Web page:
Saturday, May 26, 2018
To begin the Memorial Day weekend Tobe Mule and I invited Mosca the Horse Fly and her intrepid owner Jamie to go for a stroll up into the Upper Oso Canyon. This area has been closed to vehicular traffic since last fall, so it was a land that time forgot. All told we rode just shy of 9 miles in 4.2 hours, ascended to 1,279' altitude, and were very lucky to be away from holiday crowds in a beautiful landscape.
from Santa Barbara I could see a lot of cloud cover, always a welcome sight for a trail riding day. Once over the top of the Camino Cielo the valley beyond was indeed under a good cloud layer.
Rancho Oso, where for a nominal fee we can park our tow vehicles and trailers and then head out on the many trails. It has 310 acres directly adjacent to the Los Padres National Forest so it is a hospitable place to begin our journey.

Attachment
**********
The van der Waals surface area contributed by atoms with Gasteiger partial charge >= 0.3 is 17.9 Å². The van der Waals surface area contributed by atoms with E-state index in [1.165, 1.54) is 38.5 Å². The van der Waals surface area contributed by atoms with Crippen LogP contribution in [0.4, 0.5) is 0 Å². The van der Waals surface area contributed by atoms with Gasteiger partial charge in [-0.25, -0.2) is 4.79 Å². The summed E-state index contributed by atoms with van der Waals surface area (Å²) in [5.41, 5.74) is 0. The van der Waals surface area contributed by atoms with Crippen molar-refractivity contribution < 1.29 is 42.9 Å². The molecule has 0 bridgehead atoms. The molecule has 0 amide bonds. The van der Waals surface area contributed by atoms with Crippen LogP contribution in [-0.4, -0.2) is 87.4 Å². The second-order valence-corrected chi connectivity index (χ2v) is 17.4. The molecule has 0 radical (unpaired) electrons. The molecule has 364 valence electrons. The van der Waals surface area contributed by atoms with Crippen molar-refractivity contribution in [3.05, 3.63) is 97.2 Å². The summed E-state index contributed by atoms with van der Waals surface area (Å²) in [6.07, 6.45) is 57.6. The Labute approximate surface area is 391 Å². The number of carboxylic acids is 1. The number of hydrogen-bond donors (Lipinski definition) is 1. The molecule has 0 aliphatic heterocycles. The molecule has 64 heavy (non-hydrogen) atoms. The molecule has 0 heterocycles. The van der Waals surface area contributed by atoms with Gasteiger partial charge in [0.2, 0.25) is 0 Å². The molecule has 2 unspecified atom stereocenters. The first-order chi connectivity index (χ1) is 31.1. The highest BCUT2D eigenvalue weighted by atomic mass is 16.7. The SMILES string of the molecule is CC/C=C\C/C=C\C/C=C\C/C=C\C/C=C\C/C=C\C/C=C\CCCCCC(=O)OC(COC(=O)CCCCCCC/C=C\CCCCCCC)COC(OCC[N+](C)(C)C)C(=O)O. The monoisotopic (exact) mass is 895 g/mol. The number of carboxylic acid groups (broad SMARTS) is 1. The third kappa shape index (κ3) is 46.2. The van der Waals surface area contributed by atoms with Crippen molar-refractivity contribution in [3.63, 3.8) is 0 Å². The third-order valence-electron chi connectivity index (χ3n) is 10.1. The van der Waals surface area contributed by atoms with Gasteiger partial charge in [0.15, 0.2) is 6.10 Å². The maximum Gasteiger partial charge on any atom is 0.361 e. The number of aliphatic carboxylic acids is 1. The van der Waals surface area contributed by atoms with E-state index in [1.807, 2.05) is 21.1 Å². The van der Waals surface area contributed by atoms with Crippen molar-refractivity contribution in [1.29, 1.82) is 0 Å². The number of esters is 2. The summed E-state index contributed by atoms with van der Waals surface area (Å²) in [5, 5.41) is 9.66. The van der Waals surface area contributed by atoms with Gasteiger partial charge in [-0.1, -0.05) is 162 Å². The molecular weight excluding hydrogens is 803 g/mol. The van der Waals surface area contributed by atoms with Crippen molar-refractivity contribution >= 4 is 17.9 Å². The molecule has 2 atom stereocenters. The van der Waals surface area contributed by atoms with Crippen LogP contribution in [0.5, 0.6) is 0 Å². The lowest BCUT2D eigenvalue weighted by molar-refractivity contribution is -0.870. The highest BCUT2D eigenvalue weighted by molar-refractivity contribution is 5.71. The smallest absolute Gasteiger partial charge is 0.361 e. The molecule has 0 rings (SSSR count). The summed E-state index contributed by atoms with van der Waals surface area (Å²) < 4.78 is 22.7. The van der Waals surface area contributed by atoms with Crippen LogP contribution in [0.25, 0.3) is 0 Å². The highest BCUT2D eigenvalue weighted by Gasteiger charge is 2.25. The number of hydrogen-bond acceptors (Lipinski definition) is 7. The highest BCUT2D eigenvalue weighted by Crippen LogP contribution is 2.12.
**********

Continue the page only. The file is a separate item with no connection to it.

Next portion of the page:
Leaving the staging area, we go up the eccentrically named BathTub Trail, and chart a course that will take us behind the campsites and over to the river crossing.
This is a nice example of mule ear navigation.
The left ear is listening to me, the right ear is scanning the trail ahead.
Not that there was much to watch out for, but Mr Mule is ever wary.
A few years ago Tobe and I came cross an entirely naked man hiking along this trail with a little fluffy white dog.
He picked it up and shielded his privates from my view as I rode past.
I didn't forget it, and I think Tobe hasn't either.
Then we had to thread our way through the campground, filled with all manner of tents, families, children, frantic dogs......
and with NO cell reception they were all in the Real World.
Our goal was to cross the Santa Ynez River at the ONE crossing that is still safe for horses and mules. We USED to be able to ford the river at numerous crossings, but an injunction by a local environmentalist group has prohibited the routine cutting of willows in the river and as a result it is so silted up it acts like quicksand and equines become mired in it.
So we went to the Arroyo Burro crossing.
Tobe was NOT eager to cross it.
After a few minutes of refusals and backing up, we let Miss Mosca and Mister Tobe confer about the situation.